September 21, 2002
Danny Graham
Liberal Leader

For Immediate Release


(Halifax, NS) Liberal Leader Danny Graham today announced his intentions to seek the nomination in the riding of Halifax Citadel in the upcoming general election.

“I have always said that I would run in a Halifax seat because that is where I have lived for most of the last 20 years,” said Graham. “My primary reasons for seeking the nomination in this riding are the same as most prospective candidates. My wife and I live in this riding and our children attend school in Halifax Citadel.” Click here for more

Sepember 20, 2002
Danny Graham
Liberal Leader

For Immediate Release


(Halifax, NS) Liberal Leader Danny Graham announced changes today to the critic responsibilities for the Liberal Caucus.

“The caucus has done a tremendous job representing the people of Nova Scotia,” said Graham. “Today’s shuffle gives the caucus a chance to expand on the vast experience and knowledge they have gained over the last three years.” Click here for more

August 30, 2002
Danny Graham
Liberal Leader

For Immediate Release


(Halifax, NS) Premier John Hamm must explain why he misled Nova Scotians about his infrastructure priorities, says Liberal Leader Danny Graham.

“On August 12, the premier told reporters that the harbour clean-up was on his priority list for federal infrastructure funding, and made no distinction between its priority and that of road work,” said Graham. “However at that time he had already sent his list to Ottawa and it did not include the harbour clean-up as one of his priorities.”

As a result of Graham’s challenge to publicly release his priority list for the Canada Strategic Infrastructure Fund (CSIF), the Premier recently said that both highways and the Halifax Harbour clean-up were on his list, and stated that he had not ranked the projects.

However, a letter dated July 31 from Premier Hamm to the then federal minister of infrastructure was obtained by the Liberal Caucus yesterday. In that letter the premier states that he had instructed his officials to identify federal funding for the clean-up “outside of CSIF.” In addition, despite the Premier’s claim that his priorities were not ranked, the letter lists four highway proposals in order of importance, with the top one beginning in the Premier’s riding.

“There is no doubt that Premier Hamm intended to leave the impression that he was backing the clean-up project when it clearly was not the case,” added Graham. “It is time for him to explain why he sold out the harbour clean up and misled the people of Nova Scotia.”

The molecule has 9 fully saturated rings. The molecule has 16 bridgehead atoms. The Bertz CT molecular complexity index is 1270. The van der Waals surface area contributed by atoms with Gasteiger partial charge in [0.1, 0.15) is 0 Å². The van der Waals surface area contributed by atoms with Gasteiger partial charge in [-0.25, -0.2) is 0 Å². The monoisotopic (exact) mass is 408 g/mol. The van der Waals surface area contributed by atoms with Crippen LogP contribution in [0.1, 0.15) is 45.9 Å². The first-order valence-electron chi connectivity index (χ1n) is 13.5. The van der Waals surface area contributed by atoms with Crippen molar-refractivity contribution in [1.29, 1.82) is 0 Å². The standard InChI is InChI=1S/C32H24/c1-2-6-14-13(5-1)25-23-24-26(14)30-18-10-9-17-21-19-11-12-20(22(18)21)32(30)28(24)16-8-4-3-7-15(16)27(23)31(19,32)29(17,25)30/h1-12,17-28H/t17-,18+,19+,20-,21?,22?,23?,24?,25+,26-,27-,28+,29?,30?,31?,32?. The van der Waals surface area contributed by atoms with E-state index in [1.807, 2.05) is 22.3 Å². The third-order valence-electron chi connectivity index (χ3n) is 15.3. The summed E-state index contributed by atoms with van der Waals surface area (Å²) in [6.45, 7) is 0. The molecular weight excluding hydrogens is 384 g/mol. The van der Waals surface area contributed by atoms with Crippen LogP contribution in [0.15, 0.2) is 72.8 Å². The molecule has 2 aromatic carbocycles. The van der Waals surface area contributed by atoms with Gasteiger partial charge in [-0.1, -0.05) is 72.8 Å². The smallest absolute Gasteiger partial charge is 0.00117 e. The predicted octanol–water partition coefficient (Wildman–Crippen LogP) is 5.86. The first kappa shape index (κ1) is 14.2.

In the past two days the premier appears to have offered no public comment on this issue.


August 01, 2002
Danny Graham
Liberal Leader

For Immediate Release


(Halifax, NS) Given the fact that tourism has been steadily declining in Nova Scotia since the Conservative government took office, Liberal Leader Danny Graham is questioning why the department is spending almost $1.5 million less on its marketing budget than it did last year.

“Tourism in Nova Scotia has been decreasing for three years,” said Graham. “Does it make sense to reduce the marketing budget of the department given that promotion is an essential component in advertising our province to potential visitors?”

According to the Department of Tourism and Culture, so far this year the number of visitors to the province is down six per cent from the same time period last year. This follows visitor decreases of nine per cent in 2001 and two per cent in 2000. In addition to the continued decline in visitors, tourism revenues have also fallen. In 2000 revenues were recorded at $1.25 billion while 2001 reported revenues of $1.22 billion.

“Every other province in Atlantic Canada has increased their tourism marketing budgets for this year except Nova Scotia,” said Graham. “Other provinces realize the importance of marketing to a successful tourism season, it’s too bad Nova Scotia’s minister of tourism doesn’t.”

PEI doubled its tourism marketing budget for this year while New Brunswick increased its budget by about $2 million and Newfoundland contributed an additional $1 million.

Graham is also concerned the Conservative government is trying to hide the decline in the province’s tourism industry by only revealing positive statistics.

“I hope the Conservative government doesn’t try to conceal what the statistics are saying,” added Graham. “The fact is tourism is down and that is going to have an impact on Nova Scotians involved in this industry; particularly small, local business owners who rely on a strong tourism sector. Investing in marketing is one of the bests way to ensure that tourism will thrive in Nova Scotia. ”

Click here for background information


July 11, 2002
Danny Graham
Liberal Leader

For Immediate Release


(Sydney, NS) Cape Breton and Central Nova Scotia Railway’s plan to discontinue rail service means CN must provide the uninterrupted service, Liberal Leader Danny Graham said yesterday before a Utility and Review Board hearing in Sydney.

The CBCNS Railway took over the Truro-to-Sydney line from CN Rail in 1993 based on an agreement by CN that it would continue to operate the line in the event CBCNS Railway withdrew its freight rail services.